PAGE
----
When I was a kid, I would anxiously tap my legs from 2:30 to 3:00pm, awaiting certain afternoons to be filled with cartoons and other kid-centered programming. Granted sports, band, other activities take up many kids lives, but occasionally you get those free days where nothing more than playing outside, a few chores and some television seem a breath of fresh air. This may also be why kids enjoy Saturday morning cartoons so much, parents long exhausted from a week of actual work and lacking the youthful exuberance their kids can bring to the table, a great way to keep them entertained and squeeze out that extra hour of sleep while they can.
For a lot of us, Scooby Doo was an innocent group of teenagers tearing masks off of zombies to reveal ole Farmer Hawkins was scaring people away for one reason or another, usually monetary gain of some sort. During these shows was one of my favorite Benny Hill-esque scenes involving a hallway with a lot of doors, and people running in and out of them. Some were chasing, some were fleeing, some crashed head first into each other, and no one was doing the same thing twice, or the same thing as anyone else at the same time. Controlled chaos at its finest.
Fast forward 20 years and I’m walking down a different kind of hallway. Personal financial stability, at least as far as most Americans go, really revolves around five possibly doorways. Just like in the old Scooby Doo scenes, you’re either chasing the monster of Returns into one, or fleeing the moster of Losses into another. Either way, running through one of those doors grants you a sense of security, either bold attemps at gain or protection from loss.
The five doors for most Americans today include, 1) The US Dollar, 2) The Bond Market, 3) The US Stock Market, 4) Foreign Markets (including both equity or currency), or 5) Commodities. So how do these compare today? Let’s also look at some “expert” responses mixed in here as well.
1) The US Dollar – Ben Bernanke has given the impression of a promise in a strengthening US Dollar. The USD is certainly not strengthening NOW, but he’s hinted that it may be in the future given certain expectations, ie. unemployment. I discussed that possibility HERE. The assumption of course is that should we see gains in employment, then the Fed can begin tapering off its purchasing of US Treasuries. Of course gains in employment mean gains in tax revenue as well as decreased expenditures for the US Government, and therefore they can continue their spending levels with a slightly diminished need to monetize (borrow). Of course the US Government will still need to issue new Treasury Bills and the Fed will still need to buy up most of those because foreign entities as well as US Citizens will only do so depending on what the rate is, so that brings us to door number 2.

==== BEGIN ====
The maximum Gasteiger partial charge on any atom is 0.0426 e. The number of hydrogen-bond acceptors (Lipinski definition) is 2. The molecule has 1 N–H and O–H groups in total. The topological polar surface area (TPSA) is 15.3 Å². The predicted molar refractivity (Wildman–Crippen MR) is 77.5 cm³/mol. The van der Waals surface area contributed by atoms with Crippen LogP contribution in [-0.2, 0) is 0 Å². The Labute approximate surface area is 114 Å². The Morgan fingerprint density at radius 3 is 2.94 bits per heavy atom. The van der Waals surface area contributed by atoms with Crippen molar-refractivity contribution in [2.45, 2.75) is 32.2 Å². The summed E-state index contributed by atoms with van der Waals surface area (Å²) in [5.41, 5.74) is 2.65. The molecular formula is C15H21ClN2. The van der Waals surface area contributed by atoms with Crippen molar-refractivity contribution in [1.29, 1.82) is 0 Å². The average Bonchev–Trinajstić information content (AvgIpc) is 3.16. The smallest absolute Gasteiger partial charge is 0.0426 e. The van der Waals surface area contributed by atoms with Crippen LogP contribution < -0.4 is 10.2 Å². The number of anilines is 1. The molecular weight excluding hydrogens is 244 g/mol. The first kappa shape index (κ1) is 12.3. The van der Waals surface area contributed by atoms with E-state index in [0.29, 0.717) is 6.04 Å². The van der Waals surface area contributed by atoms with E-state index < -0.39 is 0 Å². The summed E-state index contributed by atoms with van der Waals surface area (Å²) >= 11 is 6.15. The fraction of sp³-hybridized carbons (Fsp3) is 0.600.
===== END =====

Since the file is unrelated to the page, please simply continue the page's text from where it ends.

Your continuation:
2) The Bond Market – this is pretty simple, if the rates aren’t high enough, people don’t buy them. If the rates are rising, people no longer want to own what they had purchased previously, because why would you want to keep owning something that only pays 1% when new ones issued now pay 2%. And the majority of bond purchasing does happen by the Fed Reserve. So, as you’d guess, the bond market is getting slaughtered right now. With dismal 1st quarter numbers compared to expected as well as Bernanke’s pseudo-announcement regarding “tapering off” monetization (printing money to purchase Government debt), a lack of faith in the ability of the US Government to sell its debt the old fashioned way is pushing interest rates up. See Bloomberg article HERE. Well, if the Bond Market looks like a dangerous game right now until interest rates level off from recent assumptions about future Fed action, what about equities?
3) The US Equities Market. This is where The Incumbent Market blog got its start, what are the macro moves in the market and why. Along with countless other blogs and financial experts of course… Again, looking through my understanding of how markets operate, I would still be hard pressed to see the US Equities as a safe place for long-term investment money right now as signs point to a turnover into bearing territory. While we’re at it, let’s go ahead and stick in today’s INDU and DJTA numbers.